Two Sonic Franchises Sued By EEOC For Sexual Harassment To Pay $55,000

Teen-aged Female Carhops Were Routinely Abused by Male Managers, Federal Agency Charged

HOUSTON – Two Sonic Drive-In franchises in the Kingwood-Humble area with common ownership and management will pay $55,000 to settle a sexual harassment lawsuit filed by the U.S. Equal Employment Opportunity Commission (EEOC), the agency announced today. The EEOC had charged that S.D.I. of Kingwood, doing business as the Kingwood Sonic Drive-In, and S.D.I. of Lee Rd., doing business as the Lee Road Sonic Drive-In, violated federal law by routinely subjecting teenaged female employees to abuse by a manager and others, including threatening one young worker with a knife.

The EEOC’s suit said that the franchises’ primary owner promoted a young, unqualified family member to consecutively higher management positions within the restaurants and allowed him to use his position of power to sexually harass the teens starting in 2006. The EEOC also contended that this manager permitted and encouraged other male employees and managers to join in the harassing conduct.

According to the EEOC, Aracely De Leon, a 16-year-old employee, was forced to quit due to harassment by the manager, and another young employee, Elizabeth Maxwell, then age 17, was also subjected to sexually harassing conduct by the manager. The EEOC claimed that, after she rejected his advances, the manager became abusive to Maxwell, even threatening her with a knife in the restaurant’s kitchen. Maxwell was subsequently fired from her job for opposing the illegal conduct, according to the EEOC. The agency also charged that other teenaged female employees were subjected to or witnessed sexual harassment within the workplace.

Sex discrimination, including sexual harassment, violates Title VII of the Civil Rights Act of 1964. The EEOC filed suit (Civil Action No. 4:08-cv-02874 in U.S. District Court for the Southern District of Texas, Houston Division) after first attempting to reach a voluntary settlement.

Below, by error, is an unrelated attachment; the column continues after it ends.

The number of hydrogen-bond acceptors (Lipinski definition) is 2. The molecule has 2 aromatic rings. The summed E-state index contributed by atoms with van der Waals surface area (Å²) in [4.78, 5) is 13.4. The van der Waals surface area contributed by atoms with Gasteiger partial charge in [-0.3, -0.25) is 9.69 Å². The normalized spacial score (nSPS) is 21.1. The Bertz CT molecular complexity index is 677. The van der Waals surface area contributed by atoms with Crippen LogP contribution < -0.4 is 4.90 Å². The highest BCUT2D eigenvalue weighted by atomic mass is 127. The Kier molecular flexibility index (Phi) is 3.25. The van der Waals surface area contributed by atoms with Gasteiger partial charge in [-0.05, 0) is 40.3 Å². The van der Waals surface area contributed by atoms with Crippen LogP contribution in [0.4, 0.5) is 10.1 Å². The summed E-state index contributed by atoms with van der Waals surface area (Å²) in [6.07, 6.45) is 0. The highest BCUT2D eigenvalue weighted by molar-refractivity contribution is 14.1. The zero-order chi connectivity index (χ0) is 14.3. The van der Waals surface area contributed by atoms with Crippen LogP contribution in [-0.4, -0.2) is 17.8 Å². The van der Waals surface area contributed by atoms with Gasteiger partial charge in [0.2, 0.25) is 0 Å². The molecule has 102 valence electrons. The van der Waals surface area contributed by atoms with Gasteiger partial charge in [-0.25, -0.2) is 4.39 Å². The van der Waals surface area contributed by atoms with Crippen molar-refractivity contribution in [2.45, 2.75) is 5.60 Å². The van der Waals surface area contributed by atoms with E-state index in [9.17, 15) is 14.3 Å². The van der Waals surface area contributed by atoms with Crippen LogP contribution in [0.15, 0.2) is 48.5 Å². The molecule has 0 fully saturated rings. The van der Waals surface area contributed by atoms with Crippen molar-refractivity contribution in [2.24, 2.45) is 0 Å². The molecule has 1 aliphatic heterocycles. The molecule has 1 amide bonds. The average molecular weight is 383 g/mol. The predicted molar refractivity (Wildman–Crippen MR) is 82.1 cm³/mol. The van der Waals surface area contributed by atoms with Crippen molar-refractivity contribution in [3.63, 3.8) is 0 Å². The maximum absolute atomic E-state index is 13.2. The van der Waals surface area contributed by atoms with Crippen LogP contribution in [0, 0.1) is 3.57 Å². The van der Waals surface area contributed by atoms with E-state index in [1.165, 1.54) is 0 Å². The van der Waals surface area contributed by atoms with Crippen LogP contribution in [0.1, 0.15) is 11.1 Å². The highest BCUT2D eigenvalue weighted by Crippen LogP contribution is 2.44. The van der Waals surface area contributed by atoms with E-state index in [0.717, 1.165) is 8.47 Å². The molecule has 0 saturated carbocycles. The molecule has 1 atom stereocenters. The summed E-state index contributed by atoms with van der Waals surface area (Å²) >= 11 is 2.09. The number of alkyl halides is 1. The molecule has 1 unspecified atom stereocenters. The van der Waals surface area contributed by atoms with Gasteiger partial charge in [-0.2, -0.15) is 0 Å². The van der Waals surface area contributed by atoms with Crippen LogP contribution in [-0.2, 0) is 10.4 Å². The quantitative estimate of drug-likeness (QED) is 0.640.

The settlement terms of the lawsuit, set forth in a consent decree signed and entered by U.S. District Judge Vanessa D. Gilmore on June 8, 2010, require the defendants to pay $55,000 in relief to compensate Maxwell, De Leon and other class members for the sexual harassment and retaliation. The decree also contains provisions to ensure that the owner, managers and employees of the two franchises are properly trained to fully comply with employment discrimination laws. In addition, the two defendants are required to develop and implement new policies and procedures for addressing illegal discrimination in the workplace, as well as guidelines for investigating complaints of discrimination. These policies and guidelines must be approved by the EEOC prior to implementation.

“This lawsuit was filed in order to protect some of our nation’s most vulnerable and impressionable workers – teenagers who, often, are newcomers to the workplace,” said Jim Sacher, the EEOC’s regional attorney. “The unchecked actions of the young manager in this case clearly put young women at risk. This settlement is an important step in ensuring that such workers are able to enter the workplace for the first time without fear of harassment or retaliation.”

Anyone who believes he or she has been subjected to a discriminatory employment practice is encouraged to contact the EEOC’s Houston District Office, which is located in downtown Houston on the seventh floor of the Mickey Leland Federal Building at 1919 Smith Street.

The EEOC is responsible for enforcing federal laws against employment discrimination. Further information is available at